Bon Cop Bad Cop 2

Full disclosure: I recall very little about the first Bon Cop Bad Cop, in theatres ages ago. The only thing I remember for certain is that I didn’t care for it and it’s not worth revisiting.

Didn’t need to. Bon Cop Bad Cop 2 is self-explanatory. It’s also an expensive pile of clutter. I couldn’t stop thinking how many solid indies could have been financed with this unwieldy mess’ budget.

The principle that sustains the Bon Cop Bad Cop franchise is not a terrible one: The cultural differences between Anglo and French-Canadians are less vast than initially thought but allow for solid procedural comedy. The sequel uses the same principle, but transfers it to the relationship between the RCMP and local police, and Canadians and Americans. It’s more broad than you could possibly imagine.

After eleven years, wacky David Bouchard (Patrick Huard, also the scriptwriter) and straight-laced Martin Ward (Colm Feore) bump into each other at a sting. Bouchard has infiltrated a stolen cars ring Ward is trying to bust. Turns out the criminal enterprise is just a piece of a larger conspiracy involving Americans and extremists.

The plot of Bon Cop Bad Cop 2 seems straight from a procedural from the 80’s in which criminals cook the most complicated plan possible for an objective easily attainable. The first red flag is the Fast & Furious-like setup on the streets of Montreal: I kept hoping it would be a send-off, but no such luck. The satire is unspeakably thick (Habs fan: “You like the Leafs! I can’t trust you!”) let alone old (Americans fail to understand the concept of French-Canadian. Hilarious!)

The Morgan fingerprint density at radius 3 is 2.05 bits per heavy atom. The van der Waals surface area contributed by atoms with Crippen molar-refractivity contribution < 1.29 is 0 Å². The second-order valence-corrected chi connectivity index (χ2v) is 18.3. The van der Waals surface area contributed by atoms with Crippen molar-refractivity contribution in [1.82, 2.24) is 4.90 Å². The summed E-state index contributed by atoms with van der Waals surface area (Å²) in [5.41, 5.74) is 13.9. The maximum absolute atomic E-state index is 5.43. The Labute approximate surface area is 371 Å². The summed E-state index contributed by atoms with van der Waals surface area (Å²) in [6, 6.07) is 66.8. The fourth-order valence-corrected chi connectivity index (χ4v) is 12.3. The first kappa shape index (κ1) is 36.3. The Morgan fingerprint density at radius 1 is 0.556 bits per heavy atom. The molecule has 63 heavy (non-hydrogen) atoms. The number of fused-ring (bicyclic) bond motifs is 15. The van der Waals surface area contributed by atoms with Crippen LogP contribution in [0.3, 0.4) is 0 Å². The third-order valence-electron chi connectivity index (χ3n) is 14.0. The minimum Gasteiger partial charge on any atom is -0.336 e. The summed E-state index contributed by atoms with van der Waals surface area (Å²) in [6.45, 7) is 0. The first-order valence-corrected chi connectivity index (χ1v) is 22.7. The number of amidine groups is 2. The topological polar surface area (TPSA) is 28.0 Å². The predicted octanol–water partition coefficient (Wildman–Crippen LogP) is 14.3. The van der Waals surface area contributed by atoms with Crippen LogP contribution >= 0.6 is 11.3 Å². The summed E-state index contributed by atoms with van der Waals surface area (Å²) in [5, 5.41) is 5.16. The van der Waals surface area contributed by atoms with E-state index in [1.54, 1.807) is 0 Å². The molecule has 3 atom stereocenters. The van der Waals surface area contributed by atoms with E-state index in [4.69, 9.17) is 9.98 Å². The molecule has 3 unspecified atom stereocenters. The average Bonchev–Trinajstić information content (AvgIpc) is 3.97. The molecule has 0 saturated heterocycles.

The main problem with BCBC2 is all the genres it tries to cram in a two-hour movie: There is the culture clash comedy, the police investigation and even some heavy drama for good measure.  And yet, it still feels too long. If it wasn’t for strong turns from Huard and Feore, some visual flourishes and the charming Lucie Laurier (Stiletto Dance forever!), it would be unbearable. 2/5 planets.

Bon Cop Bad Cop 2 is playing everywhere.